70-year-old man with hematuria and left flank pain



Doctor's Information

Name : Morteza
Family : Sanei Taheri
Affiliation :Radiology Department,Shohada Tajrish Hospital,SBMU
Academic Degree : Associate Professor of Radiology
Email : This email address is being protected from spambots. You need JavaScript enabled to view it.
Resident : Afarin Sadeghian


Case Section

Uroradiology & Genital Male Imaging


Patient's Information

Gender : Male
Age : 70


Clinical Summary

70-year-old man with hematuria and left flank pain


Imaging Findings

Axial and reconstructed contrast-enhanced CT scan images demonstrate small-capacity and irregular, thick-walled bladder along with a soft tissue density-mass grown into the distal part of the left ureter(Fig.5 and 7),leading to ureteral obstruction and left-sided hydroureteonephrosis.There is no evidence of calcification,perivesical fat stranding or regional lymph node enlargement.


Differential Diagnosis

Differential diagnosis of an incidentally noted mass in the bladder:1.benign (papilloma, hamartoma, leiomyoma) or malignant neoplasm,2. Hematoma, 3.calculus,4. fungus ball, 5.cystitis cystica, 6.foreign body, and 7.endometriosis. Differential diagnosis of circumferential bladder wall thickening:1.Radiation therapy and fibrosis,2.Bladder outlet obstruction caused by benign prostatic hyperplasia or stricture of the urethra,3.Chemotherapy with systemic agents such as cyclophosphamide and ifosfamide or intravesical agents such as Bacillus Calmette-Guérin or formalin


Final Diagnosis

Stage III of urinary bladder cancer(TCC)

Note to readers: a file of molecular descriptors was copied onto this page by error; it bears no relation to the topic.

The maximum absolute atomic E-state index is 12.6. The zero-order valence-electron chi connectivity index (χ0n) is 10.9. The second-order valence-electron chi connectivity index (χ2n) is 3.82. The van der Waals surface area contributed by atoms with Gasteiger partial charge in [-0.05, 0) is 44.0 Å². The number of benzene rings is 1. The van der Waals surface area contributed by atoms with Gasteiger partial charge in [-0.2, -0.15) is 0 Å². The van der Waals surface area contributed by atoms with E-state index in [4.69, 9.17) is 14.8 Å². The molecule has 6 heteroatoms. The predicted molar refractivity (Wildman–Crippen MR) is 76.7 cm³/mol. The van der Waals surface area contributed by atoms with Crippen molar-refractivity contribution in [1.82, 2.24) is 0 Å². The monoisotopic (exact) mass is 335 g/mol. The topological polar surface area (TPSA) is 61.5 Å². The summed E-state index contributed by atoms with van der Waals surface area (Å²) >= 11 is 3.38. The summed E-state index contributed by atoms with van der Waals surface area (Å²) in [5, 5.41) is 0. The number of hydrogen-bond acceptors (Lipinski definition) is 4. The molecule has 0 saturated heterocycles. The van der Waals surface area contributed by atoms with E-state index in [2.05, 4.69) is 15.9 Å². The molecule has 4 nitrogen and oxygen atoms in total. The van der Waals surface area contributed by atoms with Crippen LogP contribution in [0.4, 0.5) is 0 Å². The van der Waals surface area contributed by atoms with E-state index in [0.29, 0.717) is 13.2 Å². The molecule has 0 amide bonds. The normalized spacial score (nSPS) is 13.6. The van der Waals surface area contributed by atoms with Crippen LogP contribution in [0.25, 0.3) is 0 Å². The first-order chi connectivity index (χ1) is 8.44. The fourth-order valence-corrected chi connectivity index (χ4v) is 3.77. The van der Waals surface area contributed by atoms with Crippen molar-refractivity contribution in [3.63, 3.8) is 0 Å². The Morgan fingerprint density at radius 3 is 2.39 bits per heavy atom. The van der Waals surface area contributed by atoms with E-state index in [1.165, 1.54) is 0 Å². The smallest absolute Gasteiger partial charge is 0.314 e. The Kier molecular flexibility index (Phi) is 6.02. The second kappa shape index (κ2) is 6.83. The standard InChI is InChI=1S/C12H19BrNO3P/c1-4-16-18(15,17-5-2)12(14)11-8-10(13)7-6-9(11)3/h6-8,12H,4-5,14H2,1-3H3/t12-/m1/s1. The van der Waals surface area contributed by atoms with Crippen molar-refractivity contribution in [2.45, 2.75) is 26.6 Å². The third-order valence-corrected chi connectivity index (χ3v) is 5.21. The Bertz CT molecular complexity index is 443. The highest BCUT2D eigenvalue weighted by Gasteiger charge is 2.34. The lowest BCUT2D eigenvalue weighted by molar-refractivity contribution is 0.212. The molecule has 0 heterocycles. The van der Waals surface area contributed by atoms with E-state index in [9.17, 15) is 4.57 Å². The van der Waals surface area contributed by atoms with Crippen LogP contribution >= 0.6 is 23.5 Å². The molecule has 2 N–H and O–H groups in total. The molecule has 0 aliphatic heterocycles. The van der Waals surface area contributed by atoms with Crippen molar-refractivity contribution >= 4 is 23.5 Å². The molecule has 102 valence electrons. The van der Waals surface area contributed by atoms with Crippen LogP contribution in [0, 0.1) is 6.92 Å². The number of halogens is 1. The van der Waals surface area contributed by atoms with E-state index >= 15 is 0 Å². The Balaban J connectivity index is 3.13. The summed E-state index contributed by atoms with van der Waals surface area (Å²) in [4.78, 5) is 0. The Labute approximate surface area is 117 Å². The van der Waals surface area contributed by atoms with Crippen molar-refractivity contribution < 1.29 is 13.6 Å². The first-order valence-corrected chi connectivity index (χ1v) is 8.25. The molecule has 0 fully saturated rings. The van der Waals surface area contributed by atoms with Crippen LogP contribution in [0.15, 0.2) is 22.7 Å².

Discussion (Related Text)

Cancer of the urinary bladder is predominantly a disease of older men.Smoking, living in urban areas, and working in the dye, rubber, or leather industries increases the risk.Transitional cell carcinoma accounts for 95% of all bladder cancers.The patterns of growth are broadly categorized as papillary or infiltrative. For transitional cell carcinoma, the pattern of growth tends to correlate with grade, which ranges from well-differentiated, grade 1, to poorly differentiated, grade 3.Although the Jewett-Marshall-Strong staging system is still used, the TNM staging system is favored. For both, the depth of invasion into the bladder and the involvement of adjacent and distant sites are central elements.To understand the staging systems, one must first be aware of bladder anatomy. The bladder wall consists of four layers: mucosa or epithelium, lamina propria or subepithelial connective tissue, muscle layer, and serosa or the peritoneal covering found at the dome. A special case is cancer in a diverticulum, in which lesions tend to be of a higher grade and escape the bladder wall earlier because of the lack of a muscle layer. Thus, tumors at this location tend to have a greater potential for metastasis and a correspondingly poorer prognosis. Characteristics of TNM Classification System include following items:Tumor invades subepithelial connective tissue in T1,Tumor invades muscle in T2,Tumor invades perivesical tissue in T3(extravesical mass staged as T3b),Tumor invades any of the following adjacent organs: prostate, uterus, vagina, pelvic wall, and abdominal wall inT4.(Stage I:T1,N0,MO,Stage II:T2a or T2b,N0,M0,Stage III:T3a,T3b or T4a,N0,M0,Stage IV:T4b,N0,M0, Any T,N1 to N3,MO, Any T,Any N,M1) Cancer of the urinary bladder first spreads to the perivesical, obturator, internal and external iliac, and presacral lymph nodes. The perivesical nodes are less often involved. Eventually, common iliac and paraaortic lymph node metastases are noted.Those lymph nodes greater than 1 cm in size in the short axis are considered suspicious . If needed, involvement can be confirmed by percutaneous needle biopsy. Cancer of the urinary bladder, particularly transitional cell carcinoma, spreads through the blood stream as well. Favored sites for metastasis include the liver, lungs, skeleton, and adrenal glands.



AJR 2003;180:1045–1054


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